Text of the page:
- Pender Islands A significant portion of North and South Pender Islands (which are connected by a bridge) are part of the National Park Reserve.
Beaumont is a popular destination for boaters as it offers 15 mooring buoys. There is a camping area on shore that features 11 rustic backcountry sites (hike-in or kayak-in only). There is no fresh water available at Beaumont, and no campfires are permitted, regardless of season. There is no reservation system in place for Beaumont (GINPR).
Hiking trails on Pender Island include Beaumont (a difficult 1.5-km hike), Mt. Norman (a difficult 1.5-km, 244-metre elevation hike up to a panoramic viewpoint) and Roe Lake (a moderate 1.5-km hike).
At Roesland, a 15 minute stroll will take you to a former cottage resort dating back to the early 1900s, where you will also be able to visit the locally-operated Pender Island Museum.
- Prevost Island includes James Bay and Selby cove, which are located on the northern tip of the island. Prevost boasts 10 backcountry kayak-in or boat-in campsites. A camping fee applies, and can be deposited in the secure lock box. Outside of the National Park Reserve, Prevost is privately owned and used by the owners for farming and animal husbandry. Please respect the privacy of these individuals.
- Russell Island a small island at the mouth of Salt Spring's Fulford Harbour-- is only accessible by private watercraft or chartered vessel. There is a short trail from which you can see Gary Oak, Arbutus, Douglas Fir, stands of shore pine, open meadows of native grass with a variety of wildflowers. In summertime, the heritage Mahoi House is open to visitors during the afternoon and early evenings (except Sunday evenings) and descendents of the original Hawaiian (Kanaka) settlers are on hand to share family stories.
- Princess Margaret (or Portland Island), is a favourite among boaters and kayakers. There is no ferry service to Portland, but visitors can refer to the Gulf Islands National Park Reserve's Licensed Operators List for a list of charter buisinesses that are licensed to operate in GINPR. You can camp overnight at one of three backcountry camping areas (Arbutus Point, Princess Bay and Shell Baeach). The island features cliffs, protected coves and sandy beaches and a 6.5-km shoreline loop trail (which can be shortened by taking one of two cross-island wooded trails). During high season, volunteer marine hosts moored at Princess Bay are on hand to provide visitors with park information.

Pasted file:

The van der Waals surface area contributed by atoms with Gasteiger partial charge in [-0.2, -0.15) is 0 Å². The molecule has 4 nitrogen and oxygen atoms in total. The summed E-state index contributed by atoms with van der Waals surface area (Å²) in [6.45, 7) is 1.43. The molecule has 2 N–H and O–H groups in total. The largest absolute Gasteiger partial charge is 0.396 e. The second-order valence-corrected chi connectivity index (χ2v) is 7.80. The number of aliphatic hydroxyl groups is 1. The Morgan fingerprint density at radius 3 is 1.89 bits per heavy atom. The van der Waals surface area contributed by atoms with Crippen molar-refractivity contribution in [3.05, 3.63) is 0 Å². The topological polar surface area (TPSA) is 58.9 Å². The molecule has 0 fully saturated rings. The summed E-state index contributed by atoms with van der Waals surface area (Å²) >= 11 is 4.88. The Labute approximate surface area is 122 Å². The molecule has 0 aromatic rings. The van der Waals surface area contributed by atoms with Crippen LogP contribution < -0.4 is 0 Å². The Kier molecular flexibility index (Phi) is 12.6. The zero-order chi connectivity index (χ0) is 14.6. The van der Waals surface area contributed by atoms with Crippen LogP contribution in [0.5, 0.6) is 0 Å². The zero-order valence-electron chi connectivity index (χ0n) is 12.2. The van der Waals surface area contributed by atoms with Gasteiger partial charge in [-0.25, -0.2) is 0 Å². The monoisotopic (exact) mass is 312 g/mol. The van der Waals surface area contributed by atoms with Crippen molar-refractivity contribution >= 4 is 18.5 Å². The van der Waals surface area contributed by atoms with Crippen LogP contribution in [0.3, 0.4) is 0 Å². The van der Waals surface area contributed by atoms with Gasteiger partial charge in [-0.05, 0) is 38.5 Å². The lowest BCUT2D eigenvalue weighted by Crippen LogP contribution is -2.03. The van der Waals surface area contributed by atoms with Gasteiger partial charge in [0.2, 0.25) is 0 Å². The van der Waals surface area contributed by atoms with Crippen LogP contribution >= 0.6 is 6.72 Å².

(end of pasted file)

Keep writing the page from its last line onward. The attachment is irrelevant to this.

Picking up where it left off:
- Sidney Spit on Sidney Island is accessible from May until September by private vessel or by the privately-operated walk-on passenger ferry that departs daily from the town of Sidney (please call GINPR for more information about the Sidney Spit ferry service: +1-866-944-1744). With its seemingly endless white sand beaches, Sidney Spit it is a very popular spot for families and travellers looking to unwind. Its sand bluffs, tidal flats and salt marshes teem with birds and marine life. The National Park Reserve operates 26 walk-in camp sites between May 15th and Sept 30th. Potable water is available at Sidney Spit, but because of high sodium content it should not be consumed by those with heart or kidney ailments. Mooring buoys and dock space are also very popular with boaters. The group camping area (for 10-30 people)and sheltered picnic area needs to be reserved in advance by calling the National Park Reserve office (1-866-944-1744).
- Isle-de-Lis (or Rum Island) is a very popular retreat for paddlers. This small island features douglas-fir and arbutus, as well as vegetation--such as the prickly pear cactus-- that reflects the mild Mediterranean climate of the Southern Gulf Islands. The name Rum Island originates from the island's former role as a liquor cache during the Prohibition. Isle-de-Lis(Rum Island) features 3 backcountry campsites. There is no potable water available, and there are no campfires allowed, regardless of season. Neighboring Gooch Island is private property; do not trespass.
- D'Arcy Island With striking views of the Gulf islands, numerous coves, cobble beaches and sheltered campsites (7 sites), D'Arcy Island is a haven for kayakers. There is no potable water available on D'Arcy, and no campfires are permitted, regardless of season.
- McDonald Campground (Vancouver Island) A drive-in, frontcountry campground located near the quaint town of Sidney-by-the-Sea. McDonald Campground's proximity to the Swartz Bay ferry terminal makes it an excellent base of operations for exploring the Southern Gulf Islands. Municipal bus service into Sidney, Victoria, or to the Swartz Bay ferry terminal is also available from McDonald Campground. McDonald Campground offers 49 sites, and offers amenities like potable water, pit toilets, picnic tables and fire pits (seasonally available). Reservations for McDonald Campground (GINPR) can be made by calling 1-877-737-3783.
For more information about Gulf Islands National Park Reserve, including maps, visitor guides, camping and mooring fees,and interpretive program scheduling, please visit the Gulf Islands National Park Reserve website .